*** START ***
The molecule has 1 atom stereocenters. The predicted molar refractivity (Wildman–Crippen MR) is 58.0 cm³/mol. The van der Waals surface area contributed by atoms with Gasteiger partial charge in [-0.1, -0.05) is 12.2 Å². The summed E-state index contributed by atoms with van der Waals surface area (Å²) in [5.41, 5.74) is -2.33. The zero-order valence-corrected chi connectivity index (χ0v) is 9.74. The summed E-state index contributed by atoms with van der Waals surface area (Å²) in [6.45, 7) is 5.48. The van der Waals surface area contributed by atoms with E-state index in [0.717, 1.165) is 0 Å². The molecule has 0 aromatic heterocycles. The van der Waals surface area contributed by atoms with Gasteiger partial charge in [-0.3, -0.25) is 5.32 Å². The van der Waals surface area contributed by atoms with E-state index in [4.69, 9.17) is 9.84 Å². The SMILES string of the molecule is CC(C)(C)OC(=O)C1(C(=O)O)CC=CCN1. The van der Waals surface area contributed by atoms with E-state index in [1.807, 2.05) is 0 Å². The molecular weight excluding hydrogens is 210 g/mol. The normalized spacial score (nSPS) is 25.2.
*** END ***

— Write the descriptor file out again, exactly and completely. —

The molecule has 1 atom stereocenters. The predicted molar refractivity (Wildman–Crippen MR) is 58.0 cm³/mol. The van der Waals surface area contributed by atoms with Gasteiger partial charge in [-0.1, -0.05) is 12.2 Å². The summed E-state index contributed by atoms with van der Waals surface area (Å²) in [5.41, 5.74) is -2.33. The zero-order valence-corrected chi connectivity index (χ0v) is 9.74. The summed E-state index contributed by atoms with van der Waals surface area (Å²) in [6.45, 7) is 5.48. The van der Waals surface area contributed by atoms with E-state index in [0.717, 1.165) is 0 Å². The molecule has 0 aromatic heterocycles. The van der Waals surface area contributed by atoms with Gasteiger partial charge in [-0.3, -0.25) is 5.32 Å². The van der Waals surface area contributed by atoms with E-state index in [4.69, 9.17) is 9.84 Å². The SMILES string of the molecule is CC(C)(C)OC(=O)C1(C(=O)O)CC=CCN1. The van der Waals surface area contributed by atoms with E-state index in [1.807, 2.05) is 0 Å². The molecular weight excluding hydrogens is 210 g/mol. The normalized spacial score (nSPS) is 25.2.